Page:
CJ Cautions Judges
The newly sworn-in judges in a photograph with the dignitaries at the event.
Chief Justice Georgina Theodora Wood, Chief Justice of the Republic of Ghana, has charged judges to be self-accountable and transparent in the discharge of their duties in enforcing and protecting the legal rights of litigants.
She said judicial transparency and accountability demand that the judiciary should be the first to subject themselves to the Constitution and laws of Ghana and be ready to give a good account of their stewardship at all times.
'Even though it is important that we do all that lies in our power to safeguard our independence which is guaranteed under that Constitution, it is equally important that we do cultivate a culture of individual and corporate judicial accountability and transparency,' she said.
Chief Justice Theodora Wood made these statements at the swearing-in of seven Circuit Court Judges; three of whom were promoted from the magistrate court judges and four from the bar.
The new judges, sworn-in after taking the oath of allegiance, and secrecy and the judicial oath were His Worships Michael Abbey, Bernard Bentil and Baptist K. Filson.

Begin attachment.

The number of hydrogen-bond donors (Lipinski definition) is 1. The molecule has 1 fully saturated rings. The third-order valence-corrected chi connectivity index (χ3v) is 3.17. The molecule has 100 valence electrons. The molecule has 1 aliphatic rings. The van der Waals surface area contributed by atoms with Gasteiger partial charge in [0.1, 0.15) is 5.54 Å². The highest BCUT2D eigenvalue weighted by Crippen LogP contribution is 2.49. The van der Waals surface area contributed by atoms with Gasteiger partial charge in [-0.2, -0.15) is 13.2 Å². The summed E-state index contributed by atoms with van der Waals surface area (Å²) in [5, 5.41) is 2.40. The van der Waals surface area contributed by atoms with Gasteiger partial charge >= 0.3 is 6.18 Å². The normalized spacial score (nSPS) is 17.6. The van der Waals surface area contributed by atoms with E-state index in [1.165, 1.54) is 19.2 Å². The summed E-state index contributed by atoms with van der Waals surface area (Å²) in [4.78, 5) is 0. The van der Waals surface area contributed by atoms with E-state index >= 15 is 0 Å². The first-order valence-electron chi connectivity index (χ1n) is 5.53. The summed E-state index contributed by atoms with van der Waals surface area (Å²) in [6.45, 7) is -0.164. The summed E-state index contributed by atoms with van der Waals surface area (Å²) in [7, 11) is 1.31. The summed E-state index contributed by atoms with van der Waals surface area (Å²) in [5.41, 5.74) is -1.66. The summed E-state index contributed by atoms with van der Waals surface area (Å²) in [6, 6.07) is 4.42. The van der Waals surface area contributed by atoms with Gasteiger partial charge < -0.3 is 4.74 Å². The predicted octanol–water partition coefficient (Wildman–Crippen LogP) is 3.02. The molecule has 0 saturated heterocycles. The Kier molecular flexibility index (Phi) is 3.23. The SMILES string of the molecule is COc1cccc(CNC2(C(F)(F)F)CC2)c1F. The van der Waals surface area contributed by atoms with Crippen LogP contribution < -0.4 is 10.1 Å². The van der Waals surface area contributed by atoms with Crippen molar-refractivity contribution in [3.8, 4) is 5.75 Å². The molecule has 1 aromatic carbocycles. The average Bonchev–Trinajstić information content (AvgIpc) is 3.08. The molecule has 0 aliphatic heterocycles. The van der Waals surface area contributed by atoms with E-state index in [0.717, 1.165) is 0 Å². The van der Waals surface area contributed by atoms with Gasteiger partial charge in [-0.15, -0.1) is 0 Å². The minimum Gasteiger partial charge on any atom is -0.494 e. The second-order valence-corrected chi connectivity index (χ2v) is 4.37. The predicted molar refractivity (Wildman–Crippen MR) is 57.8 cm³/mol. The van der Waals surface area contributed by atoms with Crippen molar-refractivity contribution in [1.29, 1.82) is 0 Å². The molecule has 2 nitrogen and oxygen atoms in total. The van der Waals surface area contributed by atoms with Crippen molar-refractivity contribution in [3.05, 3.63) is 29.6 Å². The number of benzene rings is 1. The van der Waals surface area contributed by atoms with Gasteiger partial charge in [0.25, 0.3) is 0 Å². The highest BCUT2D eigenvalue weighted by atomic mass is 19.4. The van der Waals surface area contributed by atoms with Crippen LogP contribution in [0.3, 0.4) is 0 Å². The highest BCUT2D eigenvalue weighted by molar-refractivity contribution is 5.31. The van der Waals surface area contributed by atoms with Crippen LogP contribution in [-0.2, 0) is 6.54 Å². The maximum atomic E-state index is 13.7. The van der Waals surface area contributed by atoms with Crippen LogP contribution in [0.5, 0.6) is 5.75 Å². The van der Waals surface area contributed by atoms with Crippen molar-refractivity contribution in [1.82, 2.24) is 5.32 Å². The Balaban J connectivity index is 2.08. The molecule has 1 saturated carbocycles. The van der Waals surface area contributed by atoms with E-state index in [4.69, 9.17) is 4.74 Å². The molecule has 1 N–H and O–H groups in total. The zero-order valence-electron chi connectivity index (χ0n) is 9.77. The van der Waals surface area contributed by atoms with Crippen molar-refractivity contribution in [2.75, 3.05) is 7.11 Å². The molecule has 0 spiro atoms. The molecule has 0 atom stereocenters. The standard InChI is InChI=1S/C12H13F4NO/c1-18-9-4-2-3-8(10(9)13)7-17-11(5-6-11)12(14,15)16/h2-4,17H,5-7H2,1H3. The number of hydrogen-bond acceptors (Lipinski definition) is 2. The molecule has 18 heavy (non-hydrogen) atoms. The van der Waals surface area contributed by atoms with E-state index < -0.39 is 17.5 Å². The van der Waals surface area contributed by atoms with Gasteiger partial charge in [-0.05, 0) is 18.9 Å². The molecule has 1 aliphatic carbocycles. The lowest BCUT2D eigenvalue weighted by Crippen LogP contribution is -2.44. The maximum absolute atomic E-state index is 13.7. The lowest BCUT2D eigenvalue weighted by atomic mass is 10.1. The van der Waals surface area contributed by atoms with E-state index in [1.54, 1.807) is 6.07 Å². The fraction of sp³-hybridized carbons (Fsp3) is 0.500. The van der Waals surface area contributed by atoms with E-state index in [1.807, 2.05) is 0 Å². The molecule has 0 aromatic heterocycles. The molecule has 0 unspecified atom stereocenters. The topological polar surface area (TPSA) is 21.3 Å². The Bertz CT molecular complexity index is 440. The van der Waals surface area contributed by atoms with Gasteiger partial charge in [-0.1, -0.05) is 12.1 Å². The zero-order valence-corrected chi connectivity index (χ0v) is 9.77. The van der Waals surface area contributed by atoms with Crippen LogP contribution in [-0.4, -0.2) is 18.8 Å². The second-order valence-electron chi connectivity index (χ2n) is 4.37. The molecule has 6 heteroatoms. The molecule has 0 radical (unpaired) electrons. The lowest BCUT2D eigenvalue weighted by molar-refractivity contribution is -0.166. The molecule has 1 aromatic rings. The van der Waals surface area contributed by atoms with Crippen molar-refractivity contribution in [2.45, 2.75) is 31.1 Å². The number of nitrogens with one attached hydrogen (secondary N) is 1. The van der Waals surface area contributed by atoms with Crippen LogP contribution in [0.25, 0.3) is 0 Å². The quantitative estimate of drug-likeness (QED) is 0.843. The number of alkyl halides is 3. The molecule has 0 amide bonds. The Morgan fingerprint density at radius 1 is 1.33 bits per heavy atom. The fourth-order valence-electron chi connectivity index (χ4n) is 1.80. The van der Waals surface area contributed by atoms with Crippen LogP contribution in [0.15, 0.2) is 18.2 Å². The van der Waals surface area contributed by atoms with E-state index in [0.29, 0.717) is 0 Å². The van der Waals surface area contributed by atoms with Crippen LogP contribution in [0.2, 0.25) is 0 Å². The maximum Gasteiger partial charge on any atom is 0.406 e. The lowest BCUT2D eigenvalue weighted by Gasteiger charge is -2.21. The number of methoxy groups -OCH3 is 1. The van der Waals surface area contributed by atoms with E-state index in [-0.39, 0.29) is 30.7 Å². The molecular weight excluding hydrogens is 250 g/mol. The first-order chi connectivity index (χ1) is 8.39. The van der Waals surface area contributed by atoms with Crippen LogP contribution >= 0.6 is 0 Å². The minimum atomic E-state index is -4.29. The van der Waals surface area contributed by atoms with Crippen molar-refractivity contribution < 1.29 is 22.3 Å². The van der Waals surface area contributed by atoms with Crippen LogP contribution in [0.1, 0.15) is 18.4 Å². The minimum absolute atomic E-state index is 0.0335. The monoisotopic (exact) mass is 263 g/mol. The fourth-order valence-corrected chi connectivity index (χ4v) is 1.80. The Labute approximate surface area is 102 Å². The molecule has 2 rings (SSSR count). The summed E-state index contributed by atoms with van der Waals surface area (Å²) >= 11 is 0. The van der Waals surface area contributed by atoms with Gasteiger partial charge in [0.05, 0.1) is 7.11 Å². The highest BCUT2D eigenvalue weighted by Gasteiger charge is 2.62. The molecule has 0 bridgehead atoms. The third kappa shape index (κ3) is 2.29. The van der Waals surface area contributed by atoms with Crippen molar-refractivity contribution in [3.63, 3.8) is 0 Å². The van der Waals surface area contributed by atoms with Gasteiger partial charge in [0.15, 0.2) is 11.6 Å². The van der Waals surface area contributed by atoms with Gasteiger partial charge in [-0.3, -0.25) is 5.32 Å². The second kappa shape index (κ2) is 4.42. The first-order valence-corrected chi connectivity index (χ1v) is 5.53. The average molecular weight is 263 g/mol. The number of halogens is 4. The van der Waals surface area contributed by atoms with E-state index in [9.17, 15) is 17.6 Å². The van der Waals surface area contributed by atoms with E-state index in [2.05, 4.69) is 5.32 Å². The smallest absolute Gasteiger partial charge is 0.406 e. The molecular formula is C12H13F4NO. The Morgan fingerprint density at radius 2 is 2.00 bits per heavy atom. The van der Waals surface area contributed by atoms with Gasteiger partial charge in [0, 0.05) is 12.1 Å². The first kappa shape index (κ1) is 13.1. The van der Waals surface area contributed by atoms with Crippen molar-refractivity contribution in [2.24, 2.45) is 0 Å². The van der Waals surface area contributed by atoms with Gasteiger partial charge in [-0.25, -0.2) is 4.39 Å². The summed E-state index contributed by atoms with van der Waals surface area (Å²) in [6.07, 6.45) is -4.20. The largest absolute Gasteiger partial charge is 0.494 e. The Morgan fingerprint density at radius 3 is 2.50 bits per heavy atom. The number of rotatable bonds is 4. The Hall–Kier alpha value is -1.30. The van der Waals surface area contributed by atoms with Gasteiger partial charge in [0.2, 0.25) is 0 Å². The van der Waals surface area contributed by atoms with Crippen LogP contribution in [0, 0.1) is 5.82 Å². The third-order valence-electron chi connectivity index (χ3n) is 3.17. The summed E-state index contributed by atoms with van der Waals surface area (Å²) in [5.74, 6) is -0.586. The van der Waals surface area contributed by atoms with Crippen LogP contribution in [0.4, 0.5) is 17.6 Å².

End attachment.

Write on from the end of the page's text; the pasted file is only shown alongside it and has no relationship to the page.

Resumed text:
The others were Ms Afia N. Adu-Amankwa, Ms Abigail Asare, Mr Kofi Ametewe and Mr Alexander Graham.
The Chief Justice in her address said the judiciary must be accountable to the sovereign people of Ghana on whose behalf they exercised judicial power.
She said the judiciary was working to ensure public trust and confidence in the judicial system, thus, the new judges should bear in mind that they are in the public eye and stand in danger of being sanctioned if their conduct should fall below the standards.
'I will entreat you not to engage in conduct that can impugn your personal integrity or this key governance institution. You have a sacred duty to enhance the authority of the courts and not diminish or undermine it,' she said.
Chief Justice Steven Kavuma, Chief Justice of Uganda, who was the guest for the event urged the new judges to have the interest of their people in mind as they go about their duties.
He said although the role of justice could be challenging, the sovereignty of the judiciary depended on the performance of the judges, therefore, they should be on top of their job by reading, understanding, memorizing and following the code of conduct of the judicial system.
Marietta Brew Appiah Oppong, Attorney General of Ghana, said the judges should show good conduct by being impartial in their decision-making, avoid impropriety and being courteous in character.
By Jamila Akweley Okertchiri